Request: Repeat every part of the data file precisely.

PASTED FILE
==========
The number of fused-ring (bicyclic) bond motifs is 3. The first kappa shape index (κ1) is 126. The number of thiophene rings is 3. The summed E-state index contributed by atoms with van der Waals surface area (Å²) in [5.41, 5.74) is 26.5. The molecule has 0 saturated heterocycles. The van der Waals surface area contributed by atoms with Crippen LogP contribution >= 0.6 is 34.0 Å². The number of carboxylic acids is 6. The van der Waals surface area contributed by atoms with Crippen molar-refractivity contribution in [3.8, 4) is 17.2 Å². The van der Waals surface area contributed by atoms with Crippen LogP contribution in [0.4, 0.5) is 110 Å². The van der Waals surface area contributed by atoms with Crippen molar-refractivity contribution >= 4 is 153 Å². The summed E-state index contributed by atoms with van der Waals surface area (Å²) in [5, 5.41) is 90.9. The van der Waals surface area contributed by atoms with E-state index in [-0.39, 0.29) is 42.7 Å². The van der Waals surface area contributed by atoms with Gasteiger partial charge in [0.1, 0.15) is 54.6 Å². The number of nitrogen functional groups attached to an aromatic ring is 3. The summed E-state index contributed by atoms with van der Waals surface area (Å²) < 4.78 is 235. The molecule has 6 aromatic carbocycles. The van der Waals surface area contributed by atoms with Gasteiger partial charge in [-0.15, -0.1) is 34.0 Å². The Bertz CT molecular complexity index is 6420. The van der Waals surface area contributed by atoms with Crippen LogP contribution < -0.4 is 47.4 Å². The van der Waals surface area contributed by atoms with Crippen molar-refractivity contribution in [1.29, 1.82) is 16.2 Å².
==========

The number of fused-ring (bicyclic) bond motifs is 3. The first kappa shape index (κ1) is 126. The number of thiophene rings is 3. The summed E-state index contributed by atoms with van der Waals surface area (Å²) in [5.41, 5.74) is 26.5. The molecule has 0 saturated heterocycles. The van der Waals surface area contributed by atoms with Crippen LogP contribution >= 0.6 is 34.0 Å². The number of carboxylic acids is 6. The van der Waals surface area contributed by atoms with Crippen molar-refractivity contribution in [3.8, 4) is 17.2 Å². The van der Waals surface area contributed by atoms with Crippen LogP contribution in [0.4, 0.5) is 110 Å². The van der Waals surface area contributed by atoms with Crippen molar-refractivity contribution >= 4 is 153 Å². The summed E-state index contributed by atoms with van der Waals surface area (Å²) in [5, 5.41) is 90.9. The van der Waals surface area contributed by atoms with E-state index in [-0.39, 0.29) is 42.7 Å². The van der Waals surface area contributed by atoms with Gasteiger partial charge in [0.1, 0.15) is 54.6 Å². The number of nitrogen functional groups attached to an aromatic ring is 3. The summed E-state index contributed by atoms with van der Waals surface area (Å²) < 4.78 is 235. The molecule has 6 aromatic carbocycles. The van der Waals surface area contributed by atoms with Gasteiger partial charge in [-0.15, -0.1) is 34.0 Å². The Bertz CT molecular complexity index is 6420. The van der Waals surface area contributed by atoms with Crippen LogP contribution < -0.4 is 47.4 Å². The van der Waals surface area contributed by atoms with Crippen molar-refractivity contribution in [1.29, 1.82) is 16.2 Å².